[ March 26, 2002, 10:29 PM: Message edited by: tyndale1946 ]
     
  12. Sularis

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    Is EVERY single person in your church saved?

    I pray to God that the answer is No.

    In that we then know your church is growing or perhaps you dont allow people into your fellowship unless they pass through hoops *ewwww*

    The warning is to everyone who makes up the church.

    The warning is if we drink or eat unworthily we can be cursed either with illness or death, suffering or plenty of other bad thingies. You mean you dont repent of your sins before you touch the cup and bread, and if its a repetitive sin, until its been conquered or at least far more under control

    And Christopher if you dont believe the heresy of transubstantiation how can the bread and wine become the body and blood LITERALLY as you post.

    However I go for the more consubstantiation kinda viewpoint.
     
  13. Chet

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    rlvaughn said
    This is very true. What is the root cause of this? I believe that people fail to understand where they stand in the eyes of God. As Christians, we are called saints, we are complete and we are made righteous . All of our sins have been paid for, past-present-future. There is absolutely nothing we could do to somehow merit more righteousness, merit more completeness. Yet many pastors feel the need to ride the sin issue, constantly bringing up sin, the very thing we are now dead to. Perhaps this is due to an idea that Pastors feeling that they need to be lord over peoples lives, not realizing this is an unconsciously thought.

    To illustrate my point, let us use a person who is a bum, living in the street with no home, no clothing, food or money. Every day he sorts though various dumpsters trying to find some food, and every night he finds some place to lay his head to keep warm. One day a very wealthy man picked the bum up off the street, took the bum to his mansion and feed the bum, cleaned the bum up and gave him a new suit. Then the wealthy man told the bum that from now on he would have this every day! The bum would no longer need to live his old lifestyle. The bum could eat off of the buffet prepared just for him. The wealthy man gave the bum his own section of the mansion with a big bed and a closet full of new clothes. The wealthy man gave the bum a large bank account, and a new limo with his own personal driver. A brand new life!! Yet how many think this bum would be found in the streets searching the trash again for food? At what point in my story should I stop calling the bum a bum? Yet that is how we live the Christian life. And that is how we are continually dwelling on our old life, and this passage in Corinthians is used to do that. We were the bum. We are now the wealthy man.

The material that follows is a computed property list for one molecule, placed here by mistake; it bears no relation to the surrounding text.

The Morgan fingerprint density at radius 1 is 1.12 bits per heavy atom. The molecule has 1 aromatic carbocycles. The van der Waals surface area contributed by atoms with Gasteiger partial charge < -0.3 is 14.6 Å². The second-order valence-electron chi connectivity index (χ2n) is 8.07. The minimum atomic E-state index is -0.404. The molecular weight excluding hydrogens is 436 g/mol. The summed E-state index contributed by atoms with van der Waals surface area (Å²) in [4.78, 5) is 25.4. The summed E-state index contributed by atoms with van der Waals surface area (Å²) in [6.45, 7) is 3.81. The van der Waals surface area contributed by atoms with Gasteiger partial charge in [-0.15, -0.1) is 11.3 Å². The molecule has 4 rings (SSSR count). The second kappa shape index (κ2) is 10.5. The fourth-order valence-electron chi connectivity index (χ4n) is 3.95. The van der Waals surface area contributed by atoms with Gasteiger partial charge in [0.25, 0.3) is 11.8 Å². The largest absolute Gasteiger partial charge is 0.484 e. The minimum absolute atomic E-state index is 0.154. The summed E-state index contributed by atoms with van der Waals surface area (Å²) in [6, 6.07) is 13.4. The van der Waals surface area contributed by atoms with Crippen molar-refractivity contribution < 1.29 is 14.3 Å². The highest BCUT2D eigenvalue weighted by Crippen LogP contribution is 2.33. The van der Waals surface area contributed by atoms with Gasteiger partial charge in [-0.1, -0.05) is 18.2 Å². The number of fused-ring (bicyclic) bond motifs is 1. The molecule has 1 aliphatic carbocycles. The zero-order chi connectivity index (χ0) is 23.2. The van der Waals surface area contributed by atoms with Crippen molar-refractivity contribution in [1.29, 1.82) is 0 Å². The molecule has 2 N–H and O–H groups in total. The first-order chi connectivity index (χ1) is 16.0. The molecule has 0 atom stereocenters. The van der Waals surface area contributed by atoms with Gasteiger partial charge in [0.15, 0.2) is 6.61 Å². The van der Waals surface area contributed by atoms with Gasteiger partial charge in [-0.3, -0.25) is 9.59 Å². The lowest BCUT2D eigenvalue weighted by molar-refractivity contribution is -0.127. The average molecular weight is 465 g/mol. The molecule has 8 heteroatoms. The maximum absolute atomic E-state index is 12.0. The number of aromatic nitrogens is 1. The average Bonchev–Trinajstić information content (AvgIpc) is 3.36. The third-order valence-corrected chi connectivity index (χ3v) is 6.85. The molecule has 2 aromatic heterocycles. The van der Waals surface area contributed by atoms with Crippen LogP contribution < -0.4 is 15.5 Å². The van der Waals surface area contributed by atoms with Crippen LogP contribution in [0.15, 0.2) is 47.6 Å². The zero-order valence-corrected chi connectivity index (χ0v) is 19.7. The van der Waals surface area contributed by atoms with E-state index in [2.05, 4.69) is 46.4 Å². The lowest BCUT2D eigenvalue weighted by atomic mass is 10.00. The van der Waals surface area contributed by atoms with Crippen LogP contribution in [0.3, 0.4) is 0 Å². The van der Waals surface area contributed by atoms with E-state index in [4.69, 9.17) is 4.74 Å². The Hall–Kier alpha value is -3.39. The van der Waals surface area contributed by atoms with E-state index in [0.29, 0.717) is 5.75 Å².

Amen.
    Amen!!
    Here is where I disagree slightly, here is why. If you mean unconfessed sin = unregenerate then I agree. If you mean unconfessed sin = A Christian who did not confess their sins to God and are somehow removed from him because of this act, then I disagree. Our verbal confession of sin is not going to change any standing with God. This then leads into another entire discussion on confession. I believe that this is a practice by Christians by miss-use of 1 John 1:9 resulting in a continual false conviction that we are somehow not right with God. Thus, causing us to eat out of that trash. For a discussion I had on this here is a link:

    1 John 1:9 - Forever Forgiven

    God Bless!!

    [ March 27, 2002, 08:41 AM: Message edited by: Chet ]
     
  14. tyndale1946

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    First of all the Primitive Baptist are the strictest order of baptist on this board. We observe closed communion and only those of our same faith and order can partake. If you came to our church you could watch our communion service but could not partake unless you were a member of our church or a sister church.

    I set up the way we hold communion service and I did not say you had to agree with it as we also wash feet. What other Baptist denomination on this board wash feet? Its in the bible why don't you do it? The Lord washed the disciples feet are you better than the Lord?

    I see nothing wrong with kneeling at the feet of my brethren and washing their feet. I feel so unworthy doing it and also having someone to wash mine. This is not an act of cleanliness but an act of love of one brother for the other and unless you have done it you can't possibly understand the solemnity of the experience.

    John 13:1 Now before the feast of the passover, when Jesus knew that his hour was come that he should depart out of this world unto the Father, having loved his own which were in the world, he loved them unto the end.

    2 And supper being ended, the devil having now put into the heart of Judas Iscariot, Simon's son, to betray him;

    3 Jesus knowing that the Father had given all things into his hands, and that he was come from God, and went to God;

    4 He riseth from supper, and laid aside his garments; and took a towel, and girded himself.

    5 After that he poureth water into a bason, and began to wash the disciples' feet, and to wipe them with the towel wherewith he was girded.

    6 Then cometh he to Simon Peter: and Peter saith unto him, Lord, dost thou wash my feet?

    7 Jesus answered and said unto him, What I do thou knowest not now; but thou shalt know hereafter.

    8 Peter saith unto him, Thou shalt never wash my feet. Jesus answered him, If I wash thee not, thou hast no part with me.